'The leaders owe us the truth'

Herzog urges leaders to ‘end crisis,’ claims wide support for overhaul compromise

President highlights ‘moment of truth’ for political leadership, urges ‘courage and responsibility’ to reach a deal ‘in the spirit of the values of the Declaration of Independence’

Israeli president Isaac Herzog speaks at the President residence in Jerusalem, September 6, 2023. (Chaim Goldberg/Flash90)
Israeli president Isaac Herzog speaks at the President residence in Jerusalem, September 6, 2023. (Chaim Goldberg/Flash90)

President Isaac Herzog on Wednesday warned Israel was facing a threat from within and urged its leaders to compromise on the government’s judicial overhaul that has riven the country, saying his latest proposal is widely supported in both the coalition and the opposition.

The political leadership must show “courage and responsibility to get us out of this crisis,” Herzog said, in a televised speech from the Latrun military site in central Israel.

“This is a moment of truth for the political system,” he said, at an event to mark 50 years since the 1973 Yom Kippur War. Yom Kippur, the Jewish Day of Atonement, falls later this month, according to the Hebrew calendar.

Herzog told those gathered at the ceremony that his proposed compromise has wide purchase in both the coalition and opposition. He gave no hint as to whom he sees as preventing the sides from reaching an agreement.

Such an agreement, he said, should be “in the spirit of the values of the Declaration of Independence — yes, in the spirit of this founding document, and will allow us all to get out of the crisis that has plagued us for about nine months.”

“The leaders owe us the truth,” Herzog said. “An agreement is possible, we can bring the nation back to prosperity.”

“Now, we need decisiveness, we need a decision of leadership,” he said. “Our tradition of leadership is not to just look at your base, but to consider the nation over narrow political considerations.”

Prime Minister Benjamin Netanyahu and his hardline government have been advancing a radical judicial overhaul since taking office over eight months ago that has sparked sustained mass demonstrations, large-scale refusals by army reservists to show up for volunteer duty, and dire warnings that the moves would undermine the country’s democracy, security and economy.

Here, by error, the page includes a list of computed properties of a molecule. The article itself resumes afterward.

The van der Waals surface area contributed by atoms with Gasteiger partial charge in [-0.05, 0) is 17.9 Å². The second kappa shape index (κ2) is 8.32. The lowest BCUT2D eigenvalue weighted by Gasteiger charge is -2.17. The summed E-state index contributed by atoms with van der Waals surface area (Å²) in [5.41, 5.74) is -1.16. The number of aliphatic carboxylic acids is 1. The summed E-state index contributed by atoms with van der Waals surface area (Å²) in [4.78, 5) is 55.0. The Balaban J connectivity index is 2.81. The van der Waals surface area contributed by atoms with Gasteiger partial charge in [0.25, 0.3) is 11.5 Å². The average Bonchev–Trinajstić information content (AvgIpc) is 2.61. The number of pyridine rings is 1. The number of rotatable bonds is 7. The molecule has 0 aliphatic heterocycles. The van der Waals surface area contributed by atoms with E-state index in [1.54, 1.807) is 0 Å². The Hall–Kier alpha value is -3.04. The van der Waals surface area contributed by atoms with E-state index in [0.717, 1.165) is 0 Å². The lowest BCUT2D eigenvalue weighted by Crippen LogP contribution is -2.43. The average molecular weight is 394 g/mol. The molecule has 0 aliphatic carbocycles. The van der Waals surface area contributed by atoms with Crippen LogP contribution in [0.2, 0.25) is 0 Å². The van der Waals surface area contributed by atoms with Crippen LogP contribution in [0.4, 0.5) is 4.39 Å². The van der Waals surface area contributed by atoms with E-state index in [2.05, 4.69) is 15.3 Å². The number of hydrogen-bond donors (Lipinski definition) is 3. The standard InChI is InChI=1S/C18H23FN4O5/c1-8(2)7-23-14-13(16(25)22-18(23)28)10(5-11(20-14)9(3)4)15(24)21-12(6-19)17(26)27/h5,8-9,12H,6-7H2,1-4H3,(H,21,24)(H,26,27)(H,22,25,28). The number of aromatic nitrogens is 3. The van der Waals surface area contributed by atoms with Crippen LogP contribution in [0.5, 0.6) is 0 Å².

Herzog earlier this year sponsored talks between coalition and opposition parties to reach an agreement on constructive judicial reform, but the negotiations failed. Then, earlier this month, the president proposed a framework to act as a basis for fresh talks to reach an agreement.

Supreme Court President Esther Hayut and all 14 other judges hear petitions against the ‘reasonableness law’ at the court in Jerusalem on September 12, 2023. (DEBBIE HILL / POOL / AFP)

On Tuesday, the Supreme Court heard petitions against the only part of the overhaul that has been passed into law so far. During the discussion, which probed fundamental concepts on the relationship between the Knesset and the court, the lead attorney for the government challenged the continued relevance of the Declaration of Independence, which was written over seventy-five years ago. Attorney Ilan Bombach faced a storm of criticism for his remarks.

“It goes without saying and it should not even be a topic of discussion, that in the Jewish and democratic state of Israel, it is mandatory for everyone to be subject to the rule of law and to obey the rulings of the court,” Herzog said, in an apparent reference to those within the coalition who have said that they will not accept a court decision that goes against the government, setting up the potential for a constitutional crisis.

The president also voiced support for changes to the judiciary, but said they should not be done unilaterally.

Netanyahu said Monday he was working to “exhaust every possibility” to reach a broad agreement on the judicial overhaul. Benny Gantz, leader of the opposition National Unity party, said he would be willing to accept a compromise deal on the judicial overhaul if it “preserved democracy,” as reports swirled that Netanyahu was planning to announce a unilateral softening of the legislation in a bid to head off a confrontation with the High Court.

However, Gantz reiterated his call from last week for the prime minister to first prove he has the political support from his hardline coalition necessary to compromise.

Justice Minister Yariv Levin has repeatedly refused to compromise on the overhaul and reportedly threatened to topple the government if Netanyahu waters it down. The heads of the far-right Otzma Yehudit and Religious Zionism parties have also rejected a compromise.

Opposition Leader Yair Lapid has so far indicated he does not believe Netanyahu is sincere in wanting to reach an agreement.

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